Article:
Ocean Of Dreams

Mayesa Dasa

Independent release, 2001

REVIEW BY: Christopher Thelen


Listening to Ocean Of Dreams, the independent release from St. Louis-based musician Mayesa Dasa, I sometimes wonder how our now-resigned CCM reviewer Mike Ehret would have handled this disc.

The nine songs on this disc are very spiritual in nature, though for the most part, the listener can take whatever meaning they wish from Dasa's words. On first listen, I would have had no problem pegging this disc as Christian music, even though the listener was not being hit over the head with references to God every 20 seconds.my_heart_sings_the_harmony_web_ad_alt_250

But, no, this is technically not a Christian release - and, seeing there's not a lot of information on Dasa's site (translation: there's no background info), I have to go out on a limb and say that this music centers around Hare Krishna. (This judgment is based on the Krishna chants at the end of "Prisoner".) And while some of the arrangements are a bit limp, Dasa does manage to create a disc which is peaceful and thought-provoking, no matter what you believe in.

Musically, imagine David Gates of Bread singing Cat Stevens songs. There - you've just pictured Dasa's music. Dasa's vocals could have been brought up in the mix, especially on songs like "Rain," "Morning" and "It's Alright," but he does prove he's a capable singer and musician for the bulk of Ocean Of Dreams.

And if you put any preconceived notions about Dasa, his belief system and his style of music aside, you'll find that many of the songs on Ocean Of Dreams are actually pleasant. "Break The Chain" and the title track stick out for me; the former has a very pleasing instrumental section at the end which is almost new-age in feeling.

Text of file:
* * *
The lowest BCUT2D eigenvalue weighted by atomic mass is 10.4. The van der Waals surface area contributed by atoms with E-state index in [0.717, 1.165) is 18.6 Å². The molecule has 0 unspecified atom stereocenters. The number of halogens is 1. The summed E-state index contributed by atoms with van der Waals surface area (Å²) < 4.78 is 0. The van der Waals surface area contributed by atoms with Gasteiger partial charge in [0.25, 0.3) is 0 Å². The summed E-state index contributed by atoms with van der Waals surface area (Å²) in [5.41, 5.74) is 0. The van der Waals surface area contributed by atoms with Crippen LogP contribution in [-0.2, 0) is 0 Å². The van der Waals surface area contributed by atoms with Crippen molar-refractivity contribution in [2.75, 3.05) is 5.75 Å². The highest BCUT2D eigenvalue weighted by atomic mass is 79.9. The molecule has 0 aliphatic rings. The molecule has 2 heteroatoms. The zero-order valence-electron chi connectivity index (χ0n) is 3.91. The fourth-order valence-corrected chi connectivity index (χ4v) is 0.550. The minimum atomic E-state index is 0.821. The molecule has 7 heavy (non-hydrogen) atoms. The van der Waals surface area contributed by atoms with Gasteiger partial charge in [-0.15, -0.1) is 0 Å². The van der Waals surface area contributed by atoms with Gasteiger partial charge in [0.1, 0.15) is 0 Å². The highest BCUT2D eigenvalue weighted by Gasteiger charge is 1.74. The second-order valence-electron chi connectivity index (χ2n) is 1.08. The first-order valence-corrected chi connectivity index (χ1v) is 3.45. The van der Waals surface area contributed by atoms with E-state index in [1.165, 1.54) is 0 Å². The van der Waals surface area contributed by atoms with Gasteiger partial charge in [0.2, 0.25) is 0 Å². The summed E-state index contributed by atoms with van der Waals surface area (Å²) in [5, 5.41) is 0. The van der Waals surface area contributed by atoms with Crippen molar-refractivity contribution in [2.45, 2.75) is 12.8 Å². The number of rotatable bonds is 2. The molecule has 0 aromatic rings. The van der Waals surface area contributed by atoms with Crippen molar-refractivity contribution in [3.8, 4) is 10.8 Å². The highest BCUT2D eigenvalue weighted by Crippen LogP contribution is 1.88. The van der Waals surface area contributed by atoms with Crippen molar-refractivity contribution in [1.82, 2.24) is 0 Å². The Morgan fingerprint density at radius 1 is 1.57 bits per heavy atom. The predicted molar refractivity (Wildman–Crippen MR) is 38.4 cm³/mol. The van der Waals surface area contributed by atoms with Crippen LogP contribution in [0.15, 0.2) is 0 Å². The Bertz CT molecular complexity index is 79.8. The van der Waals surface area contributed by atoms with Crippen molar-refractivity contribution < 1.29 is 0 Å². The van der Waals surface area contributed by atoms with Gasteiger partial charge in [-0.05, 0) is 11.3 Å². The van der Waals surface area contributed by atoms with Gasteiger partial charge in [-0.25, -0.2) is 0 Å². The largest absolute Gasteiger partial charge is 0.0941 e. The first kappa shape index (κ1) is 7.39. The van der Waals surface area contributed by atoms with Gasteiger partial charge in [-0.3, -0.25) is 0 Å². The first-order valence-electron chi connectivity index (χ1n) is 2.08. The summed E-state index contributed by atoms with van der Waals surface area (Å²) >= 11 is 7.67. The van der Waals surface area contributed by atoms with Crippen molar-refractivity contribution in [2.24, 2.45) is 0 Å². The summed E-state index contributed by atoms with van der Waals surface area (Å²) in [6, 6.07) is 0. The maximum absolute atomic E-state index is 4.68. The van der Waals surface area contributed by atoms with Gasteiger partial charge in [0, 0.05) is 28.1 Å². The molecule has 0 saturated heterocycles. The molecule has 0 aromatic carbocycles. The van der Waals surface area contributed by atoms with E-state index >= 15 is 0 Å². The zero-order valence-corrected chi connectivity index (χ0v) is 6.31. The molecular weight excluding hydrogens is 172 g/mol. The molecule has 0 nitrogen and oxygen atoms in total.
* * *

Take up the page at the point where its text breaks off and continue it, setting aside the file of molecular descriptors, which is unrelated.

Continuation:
Where Dasa needs to improve is actually simple. The overall mix needs to be spruced up a bit; it's hard to form an impression when you can't tell what Dasa is singing as on "Morning". And, he needs to stick to either a light-rock/pop style of music or go for more of the acoustical vein. I'd choose the former.

Ocean Of Dreams might scare some people off at the mere mention of Hare Krishna, but Dasa, despite a very slow start, proves that beliefs are what you make of them, and musically he shows how much people of different faiths have in common.

Rating: B-

User Rating: Not Yet Rated



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